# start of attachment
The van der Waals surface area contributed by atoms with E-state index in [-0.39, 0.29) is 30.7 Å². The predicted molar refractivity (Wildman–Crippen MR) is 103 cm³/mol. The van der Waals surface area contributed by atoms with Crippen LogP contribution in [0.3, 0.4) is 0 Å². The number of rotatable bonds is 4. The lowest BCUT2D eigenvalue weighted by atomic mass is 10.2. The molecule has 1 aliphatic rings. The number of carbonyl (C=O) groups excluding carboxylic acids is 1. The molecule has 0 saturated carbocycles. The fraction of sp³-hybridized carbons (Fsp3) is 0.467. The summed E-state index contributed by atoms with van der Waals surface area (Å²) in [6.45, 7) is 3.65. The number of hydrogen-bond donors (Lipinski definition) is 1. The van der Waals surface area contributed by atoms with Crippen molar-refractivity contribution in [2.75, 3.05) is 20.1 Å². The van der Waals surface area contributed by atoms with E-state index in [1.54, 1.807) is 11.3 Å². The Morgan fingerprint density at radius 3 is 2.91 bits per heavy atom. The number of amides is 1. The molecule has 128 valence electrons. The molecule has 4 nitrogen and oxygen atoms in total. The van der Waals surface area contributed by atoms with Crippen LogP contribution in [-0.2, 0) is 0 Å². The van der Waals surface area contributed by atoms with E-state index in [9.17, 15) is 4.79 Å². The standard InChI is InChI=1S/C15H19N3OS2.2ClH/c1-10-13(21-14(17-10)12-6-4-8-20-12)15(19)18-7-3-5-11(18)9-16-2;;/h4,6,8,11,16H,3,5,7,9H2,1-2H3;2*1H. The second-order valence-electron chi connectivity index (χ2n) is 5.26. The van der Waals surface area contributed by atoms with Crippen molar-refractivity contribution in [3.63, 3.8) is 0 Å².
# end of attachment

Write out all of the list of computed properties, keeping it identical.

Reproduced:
The van der Waals surface area contributed by atoms with E-state index in [-0.39, 0.29) is 30.7 Å². The predicted molar refractivity (Wildman–Crippen MR) is 103 cm³/mol. The van der Waals surface area contributed by atoms with Crippen LogP contribution in [0.3, 0.4) is 0 Å². The number of rotatable bonds is 4. The lowest BCUT2D eigenvalue weighted by atomic mass is 10.2. The molecule has 1 aliphatic rings. The number of carbonyl (C=O) groups excluding carboxylic acids is 1. The molecule has 0 saturated carbocycles. The fraction of sp³-hybridized carbons (Fsp3) is 0.467. The summed E-state index contributed by atoms with van der Waals surface area (Å²) in [6.45, 7) is 3.65. The number of hydrogen-bond donors (Lipinski definition) is 1. The van der Waals surface area contributed by atoms with Crippen molar-refractivity contribution in [2.75, 3.05) is 20.1 Å². The van der Waals surface area contributed by atoms with E-state index in [1.54, 1.807) is 11.3 Å². The Morgan fingerprint density at radius 3 is 2.91 bits per heavy atom. The number of amides is 1. The molecule has 128 valence electrons. The molecule has 4 nitrogen and oxygen atoms in total. The van der Waals surface area contributed by atoms with Crippen LogP contribution in [-0.2, 0) is 0 Å². The van der Waals surface area contributed by atoms with E-state index in [9.17, 15) is 4.79 Å². The standard InChI is InChI=1S/C15H19N3OS2.2ClH/c1-10-13(21-14(17-10)12-6-4-8-20-12)15(19)18-7-3-5-11(18)9-16-2;;/h4,6,8,11,16H,3,5,7,9H2,1-2H3;2*1H. The second-order valence-electron chi connectivity index (χ2n) is 5.26. The van der Waals surface area contributed by atoms with Crippen molar-refractivity contribution in [3.63, 3.8) is 0 Å².